At least 11 people were killed and more than 200 injured, many critically, after a blaze broke out Sunday in the basement of the Radium Residential Complex in the Saudi Arabian city of Khobar, the Wall Street Journal reported. The fire soon spread throughout the building, trapping some on rooftops and others in their apartments, the Associated Press reported, citing Saudi officials.

The complex is used by the state oil giant Saudi Aramco to house employees. The blaze’s victims included people of multiple nationalities, according to AP's account of a statement by the Interior Ministry's general directorate of civil defense. The number of injuries was 219 at last report.

Mohammed Siddique, an engineer who lives close to the complex, told AP he first saw smoke Sunday at about 6 a.m. local time (Saturday at about 11 p.m. EDT). A number of images posted on social media by media outlets and witnesses showed thick smoke rising from the complex as helicopters hovered overhead. The photographs showed the smoke billowing from multiple structures in and around what appeared to be the Radium complex, while individuals on the ground were running for safety.

"I saw at least 30 ambulances and three helicopters. The smoke was very heavy," Siddique told AP.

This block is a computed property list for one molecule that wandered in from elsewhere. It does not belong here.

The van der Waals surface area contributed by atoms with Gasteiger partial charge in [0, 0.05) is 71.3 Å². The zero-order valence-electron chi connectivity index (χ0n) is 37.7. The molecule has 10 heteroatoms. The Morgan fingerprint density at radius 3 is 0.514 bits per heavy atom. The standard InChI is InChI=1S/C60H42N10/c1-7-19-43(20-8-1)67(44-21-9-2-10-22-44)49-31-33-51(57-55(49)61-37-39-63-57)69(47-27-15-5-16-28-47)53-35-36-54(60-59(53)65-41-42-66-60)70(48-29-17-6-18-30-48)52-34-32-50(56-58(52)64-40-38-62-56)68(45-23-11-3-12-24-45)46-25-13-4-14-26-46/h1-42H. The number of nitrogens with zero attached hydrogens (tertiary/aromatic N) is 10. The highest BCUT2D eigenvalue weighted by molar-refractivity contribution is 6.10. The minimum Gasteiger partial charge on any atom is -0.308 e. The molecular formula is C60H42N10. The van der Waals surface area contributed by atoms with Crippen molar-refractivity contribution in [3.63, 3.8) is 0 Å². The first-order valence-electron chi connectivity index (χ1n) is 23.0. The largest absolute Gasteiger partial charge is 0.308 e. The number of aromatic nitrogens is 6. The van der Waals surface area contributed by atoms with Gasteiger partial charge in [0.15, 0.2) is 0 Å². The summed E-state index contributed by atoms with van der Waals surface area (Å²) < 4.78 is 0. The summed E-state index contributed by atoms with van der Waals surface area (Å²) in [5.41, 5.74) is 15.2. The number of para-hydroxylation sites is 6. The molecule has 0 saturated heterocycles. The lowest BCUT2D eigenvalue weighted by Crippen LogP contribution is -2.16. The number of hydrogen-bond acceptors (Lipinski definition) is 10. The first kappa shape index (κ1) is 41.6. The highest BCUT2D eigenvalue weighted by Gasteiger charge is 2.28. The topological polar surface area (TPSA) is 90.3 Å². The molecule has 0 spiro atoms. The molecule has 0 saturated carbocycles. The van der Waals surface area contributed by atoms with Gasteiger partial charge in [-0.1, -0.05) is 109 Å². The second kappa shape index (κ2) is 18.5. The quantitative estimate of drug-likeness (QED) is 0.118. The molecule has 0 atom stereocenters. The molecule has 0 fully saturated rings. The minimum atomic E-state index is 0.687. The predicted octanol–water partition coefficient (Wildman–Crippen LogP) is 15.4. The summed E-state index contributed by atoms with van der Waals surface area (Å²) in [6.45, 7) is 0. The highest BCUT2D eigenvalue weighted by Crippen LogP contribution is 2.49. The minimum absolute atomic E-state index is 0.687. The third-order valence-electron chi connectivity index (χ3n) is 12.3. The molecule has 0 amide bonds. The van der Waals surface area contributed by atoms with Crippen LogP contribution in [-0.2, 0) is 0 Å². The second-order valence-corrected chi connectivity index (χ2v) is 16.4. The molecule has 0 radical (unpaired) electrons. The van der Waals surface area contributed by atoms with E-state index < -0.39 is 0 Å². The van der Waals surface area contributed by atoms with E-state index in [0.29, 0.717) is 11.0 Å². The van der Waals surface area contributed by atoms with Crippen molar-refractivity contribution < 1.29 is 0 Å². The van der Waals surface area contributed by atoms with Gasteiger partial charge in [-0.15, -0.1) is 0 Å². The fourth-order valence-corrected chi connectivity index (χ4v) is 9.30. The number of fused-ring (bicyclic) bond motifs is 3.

Helicopters were still battling the blaze at 7 a.m. EDT, according to BBC News, which reported that Saudi Aramco has launched an investigation into the cause of the fire, pledging to use "all means and available resources" to help those affected. The company indicated residents affected by the blaze were being moved to alternate accommodations, BBC News said.

The complex is a gated community with eight six-story buildings and a total of 486 units, according to Saudi Aramco’s website. The company employs more than 61,000 workers from 77 countries, many of whom live in company housing.

Some of those injured were treated at the scene, AP reported, citing Saudi Aramco. It added that an emergency command center had been set up and that people injured in the blaze have been taken to company medical facilities and local hospitals. The firm declined to identify the nationalities of the employees killed or injured in the fire.